Many stores have shorter hours on Sundays because Sunday store openings are still controversial in some jurisdictions and local laws may prevent standard operating hours on Sundays. Some locations still regulate when and what types of stores may open on Sundays.
Mandatory Sunday store closings or “blue laws” date back to colonial times when all types of non-church-related activities were banned on Sundays. These laws reflected the biblical notion that God rested on the seventh day, and they allowed men to devote a day to church and family.
Reforms to labor laws limiting the workweek to six days cemented Sunday closings and they became a way of life. For many generations, Sundays were a traditional day of rest, although many jurisdictions allowed exceptions for retailers during holiday shopping seasons.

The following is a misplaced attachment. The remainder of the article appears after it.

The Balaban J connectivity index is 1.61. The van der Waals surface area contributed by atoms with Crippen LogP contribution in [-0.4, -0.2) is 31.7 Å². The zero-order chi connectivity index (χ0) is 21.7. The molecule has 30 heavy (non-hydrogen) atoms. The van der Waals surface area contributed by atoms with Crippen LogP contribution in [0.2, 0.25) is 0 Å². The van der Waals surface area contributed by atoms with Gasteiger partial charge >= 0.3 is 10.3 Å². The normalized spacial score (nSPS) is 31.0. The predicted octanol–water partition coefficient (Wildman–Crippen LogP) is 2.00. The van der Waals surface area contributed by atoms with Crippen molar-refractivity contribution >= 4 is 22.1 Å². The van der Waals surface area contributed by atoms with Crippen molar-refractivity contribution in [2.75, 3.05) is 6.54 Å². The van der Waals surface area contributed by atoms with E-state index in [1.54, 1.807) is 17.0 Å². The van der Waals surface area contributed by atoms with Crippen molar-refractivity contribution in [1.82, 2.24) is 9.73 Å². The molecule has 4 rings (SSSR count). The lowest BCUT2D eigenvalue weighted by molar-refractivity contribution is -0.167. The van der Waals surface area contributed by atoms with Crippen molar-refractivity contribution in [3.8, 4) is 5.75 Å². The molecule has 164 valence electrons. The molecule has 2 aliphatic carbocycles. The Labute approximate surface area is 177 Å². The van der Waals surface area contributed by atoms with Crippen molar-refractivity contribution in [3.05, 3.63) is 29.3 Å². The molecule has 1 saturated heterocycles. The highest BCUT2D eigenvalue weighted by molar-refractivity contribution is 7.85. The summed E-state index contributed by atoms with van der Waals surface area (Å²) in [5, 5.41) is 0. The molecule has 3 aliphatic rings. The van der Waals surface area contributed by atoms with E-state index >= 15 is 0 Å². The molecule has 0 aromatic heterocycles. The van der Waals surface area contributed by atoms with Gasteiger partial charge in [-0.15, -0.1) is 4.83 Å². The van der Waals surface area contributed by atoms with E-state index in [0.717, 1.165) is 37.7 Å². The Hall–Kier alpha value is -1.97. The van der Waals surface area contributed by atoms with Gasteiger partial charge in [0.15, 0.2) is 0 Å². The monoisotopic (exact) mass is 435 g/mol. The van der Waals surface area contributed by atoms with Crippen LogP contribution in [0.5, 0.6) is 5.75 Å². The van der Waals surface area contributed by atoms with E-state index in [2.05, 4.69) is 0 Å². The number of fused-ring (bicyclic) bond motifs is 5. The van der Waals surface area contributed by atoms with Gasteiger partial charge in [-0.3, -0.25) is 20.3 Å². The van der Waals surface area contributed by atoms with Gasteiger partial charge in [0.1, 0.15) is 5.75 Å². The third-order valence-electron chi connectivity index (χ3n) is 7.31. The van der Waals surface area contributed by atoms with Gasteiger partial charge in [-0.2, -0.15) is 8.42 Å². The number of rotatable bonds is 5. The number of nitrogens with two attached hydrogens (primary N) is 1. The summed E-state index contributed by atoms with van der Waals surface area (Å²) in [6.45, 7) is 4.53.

Things began to change in the 1970s. The entry of women into the workforce left no day for them to shop for groceries and clothing, and an increasingly secular society began questioning traditional ideals and rejecting those that no longer seemed relevant in a modern world. Jurisdictions began relaxing retail prohibitions on Sundays but maintained some restrictions to limit operating hours to allow for church attendance and continue prohibitions on the sale of certain items such as liquor and automobiles.